The former Fleet Financial Group (which bought BankBoston Corp. in 1999 to form FleetBoston) has been slowly migrating toward New York through a series of seemingly unrelated deals. Its first foray was in 1988, when it bought Norstar Bancorp of Albany, N.Y. In 1996 it bought the retail operations of NatWest Bank of Jersey City. Both deals included Manhattan branches.

Then Fleet started getting unconventional. In 1997 it bought Quick & Reilly Group, a New York family-run discount brokerage that also gave it a presence on the New York Stock Exchange as a specialist firm. This presence has since been amended with other deals, most recently for M.J. Meehan & Co., and has made Fleet one of the three largest specialist firms working the floor of the NYSE.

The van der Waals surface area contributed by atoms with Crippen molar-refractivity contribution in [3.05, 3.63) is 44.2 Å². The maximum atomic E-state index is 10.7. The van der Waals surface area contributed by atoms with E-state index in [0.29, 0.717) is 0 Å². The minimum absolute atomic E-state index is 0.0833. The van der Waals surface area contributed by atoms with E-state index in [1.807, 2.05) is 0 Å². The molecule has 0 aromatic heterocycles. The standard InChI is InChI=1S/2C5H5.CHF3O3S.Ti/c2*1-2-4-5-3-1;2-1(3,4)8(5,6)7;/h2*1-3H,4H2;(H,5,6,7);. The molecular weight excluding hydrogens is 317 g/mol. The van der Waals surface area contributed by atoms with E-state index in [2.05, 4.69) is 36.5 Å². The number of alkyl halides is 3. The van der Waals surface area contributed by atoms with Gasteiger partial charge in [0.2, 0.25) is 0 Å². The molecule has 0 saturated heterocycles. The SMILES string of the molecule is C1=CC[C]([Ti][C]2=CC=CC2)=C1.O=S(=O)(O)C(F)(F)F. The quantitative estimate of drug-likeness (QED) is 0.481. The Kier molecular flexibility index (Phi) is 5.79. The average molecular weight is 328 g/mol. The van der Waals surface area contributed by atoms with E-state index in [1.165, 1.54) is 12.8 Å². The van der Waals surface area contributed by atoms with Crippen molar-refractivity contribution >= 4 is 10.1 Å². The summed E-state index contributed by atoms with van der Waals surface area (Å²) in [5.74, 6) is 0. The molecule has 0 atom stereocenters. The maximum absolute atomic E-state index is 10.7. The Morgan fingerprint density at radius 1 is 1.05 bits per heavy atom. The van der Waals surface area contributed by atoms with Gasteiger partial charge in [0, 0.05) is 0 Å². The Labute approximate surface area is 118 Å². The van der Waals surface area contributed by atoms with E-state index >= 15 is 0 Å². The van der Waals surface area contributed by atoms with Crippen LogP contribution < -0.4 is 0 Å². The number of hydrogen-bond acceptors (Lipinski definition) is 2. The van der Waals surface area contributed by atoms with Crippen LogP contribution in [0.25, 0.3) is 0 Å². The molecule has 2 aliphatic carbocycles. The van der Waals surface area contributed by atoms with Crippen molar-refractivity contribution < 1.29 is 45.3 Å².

Robertson Stephens & Co., the San Francisco investment banking firm that BankBoston acquired in 1998, had been busy expanding its presence here. However, last week Fleet said it is cutting 11% of the headcount in that unit because of the slowdown in capital markets.

This year, in addition to buying Summit, Fleet also eyed European American Bank, the Long Island-based commercial bank unit of the Dutch financial company ABN Amro Holding NV. Citigroup ultimately agreed to buy EAB for $1.9 billion in a move that Mark Fitzgibbon, an equity analyst at Sandler O’Neill & Partners, described as largely defensive.

“Citi wanted to prevent a strong competitor like Fleet from coming in and eating their lunch,” Mr. Fitzgibbon said. But there is still an opportunity for Fleet to do a smaller acquisition in the New York metro area, he said.